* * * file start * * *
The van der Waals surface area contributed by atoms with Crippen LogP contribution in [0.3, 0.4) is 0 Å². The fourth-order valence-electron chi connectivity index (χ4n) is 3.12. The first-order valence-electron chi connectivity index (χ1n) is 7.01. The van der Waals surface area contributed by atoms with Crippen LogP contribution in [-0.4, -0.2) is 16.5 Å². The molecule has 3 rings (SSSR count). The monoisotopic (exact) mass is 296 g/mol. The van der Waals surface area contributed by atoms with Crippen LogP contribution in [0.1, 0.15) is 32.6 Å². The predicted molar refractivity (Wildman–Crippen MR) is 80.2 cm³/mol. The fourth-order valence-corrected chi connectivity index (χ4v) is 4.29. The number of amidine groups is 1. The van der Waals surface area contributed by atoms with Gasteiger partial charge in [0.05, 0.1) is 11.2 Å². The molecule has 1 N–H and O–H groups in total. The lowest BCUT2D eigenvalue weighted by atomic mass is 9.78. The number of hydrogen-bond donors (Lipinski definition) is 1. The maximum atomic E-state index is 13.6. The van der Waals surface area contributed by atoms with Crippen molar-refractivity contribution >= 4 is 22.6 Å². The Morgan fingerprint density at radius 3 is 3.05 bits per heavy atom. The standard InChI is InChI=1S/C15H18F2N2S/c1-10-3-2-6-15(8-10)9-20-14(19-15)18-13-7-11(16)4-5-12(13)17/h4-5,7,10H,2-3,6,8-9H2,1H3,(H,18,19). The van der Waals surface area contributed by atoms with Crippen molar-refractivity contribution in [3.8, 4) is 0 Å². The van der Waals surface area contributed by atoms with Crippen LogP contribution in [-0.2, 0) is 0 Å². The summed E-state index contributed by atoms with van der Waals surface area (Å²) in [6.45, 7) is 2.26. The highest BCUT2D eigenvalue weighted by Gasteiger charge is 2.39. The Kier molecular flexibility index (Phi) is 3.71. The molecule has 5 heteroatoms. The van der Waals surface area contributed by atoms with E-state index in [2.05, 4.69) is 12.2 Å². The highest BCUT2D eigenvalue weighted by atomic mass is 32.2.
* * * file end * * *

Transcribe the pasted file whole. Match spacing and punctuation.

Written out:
The van der Waals surface area contributed by atoms with Crippen LogP contribution in [0.3, 0.4) is 0 Å². The fourth-order valence-electron chi connectivity index (χ4n) is 3.12. The first-order valence-electron chi connectivity index (χ1n) is 7.01. The van der Waals surface area contributed by atoms with Crippen LogP contribution in [-0.4, -0.2) is 16.5 Å². The molecule has 3 rings (SSSR count). The monoisotopic (exact) mass is 296 g/mol. The van der Waals surface area contributed by atoms with Crippen LogP contribution in [0.1, 0.15) is 32.6 Å². The predicted molar refractivity (Wildman–Crippen MR) is 80.2 cm³/mol. The fourth-order valence-corrected chi connectivity index (χ4v) is 4.29. The number of amidine groups is 1. The van der Waals surface area contributed by atoms with Gasteiger partial charge in [0.05, 0.1) is 11.2 Å². The molecule has 1 N–H and O–H groups in total. The lowest BCUT2D eigenvalue weighted by atomic mass is 9.78. The number of hydrogen-bond donors (Lipinski definition) is 1. The maximum atomic E-state index is 13.6. The van der Waals surface area contributed by atoms with Crippen molar-refractivity contribution >= 4 is 22.6 Å². The Morgan fingerprint density at radius 3 is 3.05 bits per heavy atom. The standard InChI is InChI=1S/C15H18F2N2S/c1-10-3-2-6-15(8-10)9-20-14(19-15)18-13-7-11(16)4-5-12(13)17/h4-5,7,10H,2-3,6,8-9H2,1H3,(H,18,19). The van der Waals surface area contributed by atoms with Crippen molar-refractivity contribution in [3.8, 4) is 0 Å². The van der Waals surface area contributed by atoms with Crippen LogP contribution in [-0.2, 0) is 0 Å². The summed E-state index contributed by atoms with van der Waals surface area (Å²) in [6.45, 7) is 2.26. The highest BCUT2D eigenvalue weighted by Gasteiger charge is 2.39. The Kier molecular flexibility index (Phi) is 3.71. The molecule has 5 heteroatoms. The van der Waals surface area contributed by atoms with E-state index in [2.05, 4.69) is 12.2 Å². The highest BCUT2D eigenvalue weighted by atomic mass is 32.2.